The Hendrick I. Lott House is a Dutch-American colonial era house located in the Marine Park neighborhood of Brooklyn, New York. The house is very well preserved and has remained largely unchanged since its construction in 1800 by Hendrick I. Lott. It has 18 rooms and is one of the oldest surviving colonial farmhouses in New York City. The New York City Department of Parks and Recreation owns the house and it is operated by the Hendrick I. House Preservation Association. The house is also a member of Historic House Trust of New York City.


  • Older photograph of the house
    Older photograph of the house
  • The house is fenced in for renovations, which here scheduled to be complete in 2014.
    The house is fenced in for renovations, which here scheduled to be complete in 2014.
  • Front view of the house
    Front view of the house

In 1719 Johannes Lott, Hendrick's grandfather and member of the New York Colonial Assembly, bought land and built a small farmhouse in the town of Flatlands, what was then a rural area and now a part of Brooklyn. Johannes was already successful farmer by then and the Lotts became a prominent family in the community. His son, Johannes Jr., lived on the farm and he passed away in 1792.

Hendrick built a new house in 1800 close to the original one so he could make it the kitchen for the new building. The Lotts grew various crops including potatoes, cabbage, wheat, and vegetables and sold these goods in Brooklyn and Manhattan. They also built other structures on the farm such as a separate stone kitchen.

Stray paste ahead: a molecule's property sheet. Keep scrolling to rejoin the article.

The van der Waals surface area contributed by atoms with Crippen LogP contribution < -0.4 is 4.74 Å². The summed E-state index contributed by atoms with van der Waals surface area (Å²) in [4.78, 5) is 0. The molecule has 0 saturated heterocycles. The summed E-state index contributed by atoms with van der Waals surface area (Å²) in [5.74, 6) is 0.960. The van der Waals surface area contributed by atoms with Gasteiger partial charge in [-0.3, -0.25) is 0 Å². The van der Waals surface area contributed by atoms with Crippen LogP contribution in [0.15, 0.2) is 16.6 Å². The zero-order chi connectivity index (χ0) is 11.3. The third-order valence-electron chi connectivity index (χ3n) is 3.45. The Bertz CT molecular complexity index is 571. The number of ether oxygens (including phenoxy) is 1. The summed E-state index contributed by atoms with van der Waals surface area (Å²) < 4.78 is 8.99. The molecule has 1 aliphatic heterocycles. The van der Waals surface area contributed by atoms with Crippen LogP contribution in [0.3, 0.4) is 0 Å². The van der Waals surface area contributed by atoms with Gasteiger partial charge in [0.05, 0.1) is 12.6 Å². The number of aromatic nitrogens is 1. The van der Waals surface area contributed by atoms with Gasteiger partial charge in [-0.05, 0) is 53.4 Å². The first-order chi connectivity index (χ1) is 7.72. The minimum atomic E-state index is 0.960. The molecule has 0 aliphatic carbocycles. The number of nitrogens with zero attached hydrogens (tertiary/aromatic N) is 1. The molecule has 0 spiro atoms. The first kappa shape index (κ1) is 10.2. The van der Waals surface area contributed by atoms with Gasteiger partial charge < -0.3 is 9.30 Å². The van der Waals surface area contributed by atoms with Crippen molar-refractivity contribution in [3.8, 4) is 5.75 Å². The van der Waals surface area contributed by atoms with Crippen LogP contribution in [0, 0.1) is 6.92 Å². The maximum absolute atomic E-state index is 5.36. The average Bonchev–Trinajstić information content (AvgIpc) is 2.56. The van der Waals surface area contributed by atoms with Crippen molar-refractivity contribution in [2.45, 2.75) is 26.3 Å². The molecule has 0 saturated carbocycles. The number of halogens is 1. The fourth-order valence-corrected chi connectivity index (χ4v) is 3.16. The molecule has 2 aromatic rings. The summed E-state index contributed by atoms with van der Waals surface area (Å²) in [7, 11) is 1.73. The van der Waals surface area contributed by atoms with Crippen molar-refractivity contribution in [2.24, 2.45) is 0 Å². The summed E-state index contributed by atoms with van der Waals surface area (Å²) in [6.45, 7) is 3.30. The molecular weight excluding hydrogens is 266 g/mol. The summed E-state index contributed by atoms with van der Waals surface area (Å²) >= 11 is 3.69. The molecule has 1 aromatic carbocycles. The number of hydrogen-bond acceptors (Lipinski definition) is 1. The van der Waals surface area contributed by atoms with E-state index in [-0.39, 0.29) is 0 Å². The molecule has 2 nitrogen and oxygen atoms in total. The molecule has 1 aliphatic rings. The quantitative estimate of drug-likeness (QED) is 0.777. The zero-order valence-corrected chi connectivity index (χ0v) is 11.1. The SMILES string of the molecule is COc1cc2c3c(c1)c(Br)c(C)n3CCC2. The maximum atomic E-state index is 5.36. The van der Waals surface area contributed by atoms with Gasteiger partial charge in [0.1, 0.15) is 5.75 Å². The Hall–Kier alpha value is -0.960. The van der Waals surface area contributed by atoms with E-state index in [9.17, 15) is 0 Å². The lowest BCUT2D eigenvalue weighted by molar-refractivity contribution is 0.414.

As was common in that period, the Lotts relied on slave labor. They also had indentured servants and paid workers. The Lotts freed their slaves in 1805, long before slavery was abolished in New York and their farm may have been a stop on the underground railroad. The family continued to farm the land until 1925, when John Bennet Lott, the last farmer, passed away. The very last family member, Ella Sydam, died in 1989. By then most of the land was sold. The rest of the property as well as the house was bought by the city of New York in 2002. The house is currently being restored.






Hendrick I. Lott House - Historical Sign 1940 East 36th Street. http://www.nycgovparks.org/parks/hendrick-i-lott-house/history http://www.historichousetrust.org/item.php?i_id=16 Santoro, Lisa. "Growing Up in the Shadow of the Lott House". 6-17-13. http://woodenhouseproject.com/index.php/2013/06/17/growing-up-in-the-shadow-of-the-lott-house/